Thursday, August 27, 2009

Time on Julie & Julia

I read a thoughtful review of the movie "Julie & Julia" in Time magazine the other night. The review was written by Mary Pols. The writer was somewhat harsh to writers of lesser talents, but true and honest. She was describing the abilities of Julie Powell, as well as the movie's portrayal of her as driven by the desire to compete with her friends and obtain recognition, as compared with the success of Julia Child, which was driven by her inner fountain of talent and joy in what she did. Ms. Pols writes: "There are memoirists like Child who write about what made them famous, or infamous. There are unremarkable people who write about a remarkable thing that happened to them. And then there is the 21st century memoirist, who makes him- or herself interesting in order to write about it, usually through a time-centric gimmick, like spending a few months at, say, an ashram." Ouch! Has anyone read Julie Powell's book and felt the same? Or perhaps, Elizabeth Gilbert's book?


  1. It's hard to judge two different lifestyles, and two different decades. I saw Julie on Martha Steward's show back a few years ago. She was charming and at ease with her experiment; that's all it was. It became successful because of blogging.

  2. Haven't read Julie Powell's book. And yes, she was motivated by an unease with how successful her friends all were and how she'd abandoned her dream of writing. And yes, she was really pretty full of herself and her status as popular blogger and not very considerate of her adorable husband, all of which made her seem more than a bit bratty in the firm and a great contrast to the character of Julia Child, who was driven by pure love of food and the desire to make French cooking techniques accessible to American women. She was also modest, kind-hearted, hard-working and madly in love with her husband from what I can tell. Is Julie Powell a good writer? I don't know. Haven't read her. Am not particularly moved to. But I thought Liz Gilbert had some interesting things to say and described some interesting people. What's wrong with that?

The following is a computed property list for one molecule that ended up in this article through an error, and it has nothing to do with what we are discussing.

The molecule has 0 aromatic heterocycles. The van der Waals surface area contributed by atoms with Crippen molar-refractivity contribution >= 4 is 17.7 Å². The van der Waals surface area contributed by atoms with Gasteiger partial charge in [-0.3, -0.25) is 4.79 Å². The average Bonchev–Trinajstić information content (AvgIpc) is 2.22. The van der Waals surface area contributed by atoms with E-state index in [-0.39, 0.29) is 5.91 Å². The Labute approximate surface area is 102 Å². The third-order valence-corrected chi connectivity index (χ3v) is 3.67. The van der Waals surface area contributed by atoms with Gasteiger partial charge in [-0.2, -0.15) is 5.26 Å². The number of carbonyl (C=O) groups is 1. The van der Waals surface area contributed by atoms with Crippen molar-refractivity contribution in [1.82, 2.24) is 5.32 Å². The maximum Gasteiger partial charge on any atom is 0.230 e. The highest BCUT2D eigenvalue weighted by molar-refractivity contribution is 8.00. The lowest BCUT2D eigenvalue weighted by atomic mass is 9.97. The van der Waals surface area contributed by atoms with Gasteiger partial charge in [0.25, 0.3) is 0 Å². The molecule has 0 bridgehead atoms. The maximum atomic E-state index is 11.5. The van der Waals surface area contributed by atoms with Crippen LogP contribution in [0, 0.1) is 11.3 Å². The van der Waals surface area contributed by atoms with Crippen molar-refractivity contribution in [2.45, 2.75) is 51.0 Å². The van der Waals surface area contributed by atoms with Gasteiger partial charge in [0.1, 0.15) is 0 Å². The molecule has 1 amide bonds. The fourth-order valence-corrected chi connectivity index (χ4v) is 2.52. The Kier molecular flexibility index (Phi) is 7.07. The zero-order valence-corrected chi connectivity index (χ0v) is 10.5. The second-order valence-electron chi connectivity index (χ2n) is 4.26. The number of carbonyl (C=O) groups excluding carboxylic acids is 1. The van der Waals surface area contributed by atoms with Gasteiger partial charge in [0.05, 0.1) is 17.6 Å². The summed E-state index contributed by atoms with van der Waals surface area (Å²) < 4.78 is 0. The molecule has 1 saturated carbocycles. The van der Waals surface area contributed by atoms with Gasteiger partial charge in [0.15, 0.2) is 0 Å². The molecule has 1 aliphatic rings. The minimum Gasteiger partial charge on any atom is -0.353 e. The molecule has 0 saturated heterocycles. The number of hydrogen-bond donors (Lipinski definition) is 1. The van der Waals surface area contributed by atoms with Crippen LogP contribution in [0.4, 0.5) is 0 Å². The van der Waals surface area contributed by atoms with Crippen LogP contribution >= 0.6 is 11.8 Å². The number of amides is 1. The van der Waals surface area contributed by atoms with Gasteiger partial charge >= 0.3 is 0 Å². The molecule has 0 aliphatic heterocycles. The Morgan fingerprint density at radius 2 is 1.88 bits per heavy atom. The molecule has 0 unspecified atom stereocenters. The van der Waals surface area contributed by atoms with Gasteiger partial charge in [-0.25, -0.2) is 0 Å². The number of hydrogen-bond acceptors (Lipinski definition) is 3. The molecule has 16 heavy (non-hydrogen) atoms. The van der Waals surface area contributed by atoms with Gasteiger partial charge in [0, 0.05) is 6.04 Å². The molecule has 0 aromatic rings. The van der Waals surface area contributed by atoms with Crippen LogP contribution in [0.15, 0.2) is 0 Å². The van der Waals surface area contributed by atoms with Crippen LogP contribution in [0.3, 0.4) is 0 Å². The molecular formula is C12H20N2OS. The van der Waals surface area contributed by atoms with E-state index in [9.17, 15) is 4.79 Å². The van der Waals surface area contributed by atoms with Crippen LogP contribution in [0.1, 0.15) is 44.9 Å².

3. oops....... film, not firm. I must have slipped back into my lawyer mentality for a mis-spelling.

  4. I've just picked up Julie & Julia and also My Life in France. I'll let you know what I think once I've finished them. I actually enjoyed Eat, Pray, Love.

  5. Ok. . . now I've read Julie Powell's book. I have Julia Child's My Life in France but haven't started it. I must say that I found Julie a teensy bit annoying in the movie, but quite annoying in her book. There was hardly anything about Julia Child interspersed, something that made the film so delightful. In the book, Julie's motivation seemed more a desire to promote herself than a need to find a niche with successful friends. The lunch, so pivotal to her motivation in the film, didn't happen in the book. Interesting.


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